With Excel, copy a group of cells and paste them into multiple cells without the mouse

I have an Excel 2010 spreadsheet in Windows 7. Cells B-1 to C-3 have data and are selected (total 6 cells). I want to copy those cells with Ctrl + c  and then paste them with Ctrl + v into multiple cells below, say to a selection of Cells B-4 to C-200. It appears that about two thirds of the time when I paste what I copied, only one instance of the six cells gets entered. How can one consistently get the paste to repeat the data until all the selected cells are filled?

A kludge is not to copy the cells but to drag the lower right corner of the selected cells down to cell C-200. Is there any way to do the same thing with the keyboard rather than the mouse?

Thanks!
j.r.a.
JohnRobinAllenRetired professor of FrenchAsked:
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Frank WhiteCommented:
Unsure whether changes in 2010 have removed this functionality (or broken it, which is also possible), but in 2002/2003 and 2007, holding SHIFT and using arrow keys (or ctrl+arrow, or any other method of moving the cursor to multi-select a range of cells I know of, for that matter) to select your target range and then Ctrl+V pasting will "paste to repeat until filled".

Note that I've only gotten this to work reliably if either the same amount of columns are selected (and thus it copies downwards repeating by rows) or the same amount of rows are selected (and thus rightwards by columns). Selecting less rows than the source, less columns, or more of both, will produce unexpected and varying results.
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NorieVBA ExpertCommented:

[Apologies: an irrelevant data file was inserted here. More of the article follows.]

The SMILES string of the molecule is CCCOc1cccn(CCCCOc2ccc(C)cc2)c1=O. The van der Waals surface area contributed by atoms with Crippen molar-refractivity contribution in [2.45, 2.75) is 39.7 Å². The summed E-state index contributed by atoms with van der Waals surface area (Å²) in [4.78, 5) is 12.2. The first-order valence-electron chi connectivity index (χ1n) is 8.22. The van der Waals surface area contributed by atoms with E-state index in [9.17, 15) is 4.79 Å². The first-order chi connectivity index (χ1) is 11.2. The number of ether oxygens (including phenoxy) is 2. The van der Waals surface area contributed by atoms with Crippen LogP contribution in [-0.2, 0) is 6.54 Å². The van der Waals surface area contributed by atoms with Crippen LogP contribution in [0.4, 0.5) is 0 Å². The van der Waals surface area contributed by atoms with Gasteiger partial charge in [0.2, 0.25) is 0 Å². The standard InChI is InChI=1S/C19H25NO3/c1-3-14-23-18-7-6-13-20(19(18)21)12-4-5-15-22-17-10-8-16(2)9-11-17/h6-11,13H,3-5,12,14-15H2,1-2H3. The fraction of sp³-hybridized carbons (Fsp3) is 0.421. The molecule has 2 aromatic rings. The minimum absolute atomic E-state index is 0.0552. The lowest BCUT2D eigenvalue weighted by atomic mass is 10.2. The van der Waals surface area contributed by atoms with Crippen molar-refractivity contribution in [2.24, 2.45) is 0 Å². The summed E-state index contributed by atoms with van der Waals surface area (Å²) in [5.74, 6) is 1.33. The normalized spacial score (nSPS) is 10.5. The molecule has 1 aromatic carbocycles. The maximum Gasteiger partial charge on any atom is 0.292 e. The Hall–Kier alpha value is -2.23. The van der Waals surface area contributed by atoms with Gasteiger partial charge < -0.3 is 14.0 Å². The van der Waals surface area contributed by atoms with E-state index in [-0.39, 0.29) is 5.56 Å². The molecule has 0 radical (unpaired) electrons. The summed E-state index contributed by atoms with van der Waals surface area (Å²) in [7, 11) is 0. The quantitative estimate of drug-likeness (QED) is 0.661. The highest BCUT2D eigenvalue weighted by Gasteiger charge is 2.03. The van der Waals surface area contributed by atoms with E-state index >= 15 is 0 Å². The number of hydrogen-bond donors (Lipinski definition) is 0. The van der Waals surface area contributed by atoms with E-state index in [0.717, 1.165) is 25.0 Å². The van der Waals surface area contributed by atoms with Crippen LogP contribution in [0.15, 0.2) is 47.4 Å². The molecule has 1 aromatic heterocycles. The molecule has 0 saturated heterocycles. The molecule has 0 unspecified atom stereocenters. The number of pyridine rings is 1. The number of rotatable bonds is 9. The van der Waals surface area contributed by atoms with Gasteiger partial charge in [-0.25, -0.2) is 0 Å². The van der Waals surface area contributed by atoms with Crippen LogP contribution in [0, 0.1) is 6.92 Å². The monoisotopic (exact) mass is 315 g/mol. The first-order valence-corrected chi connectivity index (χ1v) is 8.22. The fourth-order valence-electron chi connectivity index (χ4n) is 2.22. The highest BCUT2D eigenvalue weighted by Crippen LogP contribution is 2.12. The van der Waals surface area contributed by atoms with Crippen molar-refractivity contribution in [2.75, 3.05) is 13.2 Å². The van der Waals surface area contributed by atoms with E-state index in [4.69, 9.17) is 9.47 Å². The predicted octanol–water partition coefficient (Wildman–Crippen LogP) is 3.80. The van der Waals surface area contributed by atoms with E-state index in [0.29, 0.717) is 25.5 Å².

Try extending the destination range down to row 201 (or up to 198), when it's 200 the copied range won't 'fit' properly.

Then copy B1:C3, goto the Name box to the left of the formula bar, enter B4:C201 and then CTRL+V.
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dlmilleCommented:
The problem (and it is consistent across Excel 2003+) is that the cells you select before hitting CTRL-v (paste) are not a multiple of the rows being copied.

So, you have to do the math in your head to catch the multiple.  E.g.,

Copying B1:C3 (that's 3 rows) would necessarily require you to select a multiple of 3 rows.  So, when you select B4:C200 you'll note the little popup hovering by your mouse as you select that range, "197R x 2C".  197 is not divisible by 3, so you need to add 1 row, or go back 2 rows.  The "correct" selection for it it paste properly would be B4:C201, or B4:C198.

Cheers,

Dave
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JohnRobinAllenRetired professor of FrenchAuthor Commented:
I believe that imnorie's suggestion is the answer and that the reason I was successful in pasting only a third of the time was that I was by accident selecting a multiple of 3 only a third of the time.

I'll test it out a few more times and will get back to you. Meanwhile another problem has arisen. If it does not solve itself, I'll post a question on it. The problem is that when I used the right-click and drag solution, it froze the worksheet and rendered it useless.

That is all the more reason to hope that imnorie's solution works consistently.

Back again soon!
jra
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dlmilleCommented:
As I stated, if you're copying 3 rows, you must paste a multiple of 3.  If its 5 rows, then a multiple of 5, etc.

Dave
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JohnRobinAllenRetired professor of FrenchAuthor Commented:
The solution is perfect. Thanks to both experts. Now my only problem is how to calculate the end point of the selection for pasting when I've selected fourteen or some other odd number of rows to copy.
      Let's see: 200 / 14 = 14.285, so I better bump the multiple up to 15. 15 times 14 = 210, so I should extend the selection to that row. Fortunately I am using Excel so I don't have to do those calculations in my head. I'm glad this problem did not arise in Word.
     Thanks for the help
     j.r.a.
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